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The Allum River and Wanganderry CreekPat Harrison2
The Allum River and Wanganderry Creek - Version 2Marion Lloyd3
Mountain Equipment Ad.6
The Ausgust General MeetingJim Brown7
Annual Report of Nature Conservation Council of N.S.W.9
Paddy's Ad.11
Colong - The Basic Facts12

A monthly bulletin of matters of interest to the Sydney Bushwalkers, Northcote Building, Reiby Place, Circular Quay, Sydney.

Postal address: Box 4476, G.P.O. Sydney, 2001.

The Allum River and Wanganderry Creek

by Pat Harrison

The Club Walk on the weekend of August 31 - September 1 began and ended at Malcolm's (now Sampson's) Farm at Wanganderry. Friday night was clear with a cold wind blowing and Saturday morning was also very clear when we got well away to time at 8.15 a.m. and headed northeast from the woolshed to skirt the southern side of the prominent grassy hill before dropping into the Allum River soon afterwards by way of a side creek. The Allum River may be entered further downstream, but the longer you stay on the ridge the less you enjoy it because the further you go out along the tops the more pestiferous becomes the scrub.

Our side creek was good easy going and by 9.40 a.m. we were sampling the waters of the Allum. The river thereafter was not hard going but care was necessary all the time to avoid trouble on the slippery rocks and logs.

Near the woolshed there was a grove of large, handsome Gum Trees which nobody at the time was able to identify but which later research showed to be Eucalyptus Smithii. These are interesting trees because the bark on the trunks (the upper limbs are clean and smooth) is furrowed to such an extent that they resemble Ironbarks: hence the various common names those trees bear such as Ironbark Peppermint, Blackbutt Peppermint, and Gully Ash.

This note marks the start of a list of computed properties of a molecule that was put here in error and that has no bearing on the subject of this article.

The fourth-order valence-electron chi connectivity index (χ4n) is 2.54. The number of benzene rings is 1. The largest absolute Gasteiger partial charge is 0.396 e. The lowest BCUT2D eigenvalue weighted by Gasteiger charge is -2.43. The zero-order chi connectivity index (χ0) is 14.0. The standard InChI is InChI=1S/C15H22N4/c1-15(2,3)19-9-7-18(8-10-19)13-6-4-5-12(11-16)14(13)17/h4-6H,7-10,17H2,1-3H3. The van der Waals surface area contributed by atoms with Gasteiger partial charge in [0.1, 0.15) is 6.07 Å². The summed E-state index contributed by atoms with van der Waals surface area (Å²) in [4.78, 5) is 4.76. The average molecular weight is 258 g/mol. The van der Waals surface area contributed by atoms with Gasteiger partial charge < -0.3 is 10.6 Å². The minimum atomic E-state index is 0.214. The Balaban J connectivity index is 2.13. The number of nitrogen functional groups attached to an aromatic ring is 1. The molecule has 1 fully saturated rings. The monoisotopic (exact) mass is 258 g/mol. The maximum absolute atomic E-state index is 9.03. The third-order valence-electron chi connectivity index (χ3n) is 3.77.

The slopes above the river were a garden of Sydney Boronia in all its gradations of colour.

The upper part of the Allum had a lot of Tree Fern and bracken, but towards the lower part there were sections of flat shelving rock and also one very pretty waterfall about 20 feet high. As we got lower down, the valley widened and high golden cliffs repladed the broken rocks of the upper part. Camp was made on the soft bedding under the She Oaks at the Nattai junction, with wood, water, and scenic views all to hand. There is a very large flat here with the remains of an old hut. The whole area around the Nattai would be hard to beat as ii is checkfull of good campsites, graceful tall trees, and a backdrop of golden cliffs on both sides of the river. There ought to be more walks into this area. It was very lovely when We were there. The party was away at 7.10 a.m. on Sunday morning and reached the mouth of Wanganderry Crook at 9.45 aem, having enjoyed on the way several miles of the best river walking ther.e*is, to say nothing of the wattle trees in golden bloom along the river. Surveyor's Crag presented a challenging aspect -and it was generally agreed that it would be well'worth a visit as soon as a walk could be programmed after the summer months have passed by. September, 1968 The Sydney Bushwalker 3 wanganaerry Creek was good fast going over the cobblestones the main ,junction at Ga32.0613. The southern branch here carries the greater volume of water but the northern branch bears the name of Wangandorry Creek. the spit of land between the two creeks has a low cruMbllooking cliff at the bottom of the spur. We took the northern branch and gained height rapidly by continually scrambling over and around a jumbled mass of large boulders until the ground began to level out at the next junction at GR302619. All the way to this point from the Nattai the cliffs lining the creek wore very severe indeed and it seemed to us that any attempt to pass them would have been futi1e3 hence we had long ago decided that we would stick to the crook as long as possible. We again followed the northern branch from our laSt junction Up through patches of rain forest and miniature canyons, good going all the way, and finally got up on the plateau on the southern side and headed northwest to the grassy hill near the wroolshed. There was some moderate scrub hereabouts but the wonderful Boronia in full flower more than made up for that, .1….im